Road fatalities in Canterbury this year have already surpassed the total number for 2012 prompting a call from the NZ Transport Agency for motorists to travel at safer speeds and take care on the roads.
The Transport Agency's Southern Regional Director Jim Harland says in the first nine months of this year 35 people died on Canterbury roads, compared with 33 for all of last year.
While there is no new trend emerging with these crashes, the greatest number of fatalities have been in Christchurch city and the Selwyn district, with contributing factors being speed, alcohol and intersections.
"This year we have also seen a number of motorcycle, pedestrian/truck and cyclist/truck crashes," he says.
"What we are asking is for everyone to take extra care on the road, particularly as we head into the busy summer and festive season.
"All roads users - drivers, cyclists and pedestrians - need to be more patient and take their time: stop at stop signs, drive to the conditions, don’t drink and drive, look twice at intersections and don't drive if tired."
Mr Harland says everyone in Canterbury has been through three difficult years and with many of our roads remaining in poor condition, greater care needed to be taken, particularly around cyclists and pedestrians who are the more vulnerable road users.
"There is anecdotal evidence that driver distraction is also a contributing factor for crashes in Christchurch."
The Transport Agency is working to reduce deaths and injuries on our roads by taking action in four key areas: promoting safer speeds which are appropriate for the function and use of a road; investing in safety improvements for our roads and roadsides; promoting safer driving and encouraging motorists to buy the safest vehicle they can afford.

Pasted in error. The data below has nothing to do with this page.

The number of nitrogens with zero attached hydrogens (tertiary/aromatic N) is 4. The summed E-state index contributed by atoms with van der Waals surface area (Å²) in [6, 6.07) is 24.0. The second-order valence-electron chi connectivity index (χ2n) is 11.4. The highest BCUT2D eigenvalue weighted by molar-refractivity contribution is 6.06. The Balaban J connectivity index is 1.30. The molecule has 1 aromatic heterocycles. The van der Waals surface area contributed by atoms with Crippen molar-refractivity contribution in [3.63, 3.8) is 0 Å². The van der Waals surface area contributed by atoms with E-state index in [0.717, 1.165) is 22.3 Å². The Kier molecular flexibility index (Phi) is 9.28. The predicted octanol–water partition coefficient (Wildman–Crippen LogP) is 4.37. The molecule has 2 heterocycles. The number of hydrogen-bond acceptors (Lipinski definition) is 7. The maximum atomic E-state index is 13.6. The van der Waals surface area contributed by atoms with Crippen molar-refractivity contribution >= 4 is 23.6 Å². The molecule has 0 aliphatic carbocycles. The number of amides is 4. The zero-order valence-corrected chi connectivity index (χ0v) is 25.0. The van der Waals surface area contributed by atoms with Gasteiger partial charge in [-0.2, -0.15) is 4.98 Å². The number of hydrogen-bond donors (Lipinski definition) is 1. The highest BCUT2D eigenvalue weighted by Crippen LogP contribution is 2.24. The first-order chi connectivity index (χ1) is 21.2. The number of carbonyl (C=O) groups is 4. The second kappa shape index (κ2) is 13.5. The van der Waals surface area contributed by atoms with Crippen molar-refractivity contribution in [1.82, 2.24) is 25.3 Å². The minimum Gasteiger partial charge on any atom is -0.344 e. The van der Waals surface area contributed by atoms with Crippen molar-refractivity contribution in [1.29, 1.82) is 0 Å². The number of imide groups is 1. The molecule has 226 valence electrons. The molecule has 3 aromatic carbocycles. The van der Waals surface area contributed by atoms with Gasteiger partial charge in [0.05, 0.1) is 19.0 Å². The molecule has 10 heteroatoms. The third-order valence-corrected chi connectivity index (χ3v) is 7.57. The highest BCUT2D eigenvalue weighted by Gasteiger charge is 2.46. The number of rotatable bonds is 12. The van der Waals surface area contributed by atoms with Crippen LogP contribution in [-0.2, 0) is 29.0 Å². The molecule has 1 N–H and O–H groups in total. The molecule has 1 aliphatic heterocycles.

Mr Harland praised the work of Canterbury's road safety committees with road fatalities having trended down during the five years to 2013 and there also having been a drop in serious injuries.
"These committees have done a lot of great work with campaigns targeting safer speeds, rural drink-driving and intersection crashes and working with young drivers."
He says the newly established Canterbury Regional Road Safety Working Group will begin working on Regional Road Safety Risk Projects in the coming months, focussed on safer speeds and motorcycle crashes.
Mr Harland says there has also been a lot of good work by the Selwyn District Council to improve roads in the district to cater for the greater number of people making Selwyn their home. "There have been a higher number of intersection crashes in Selwyn with more vehicles travelling on the local roads."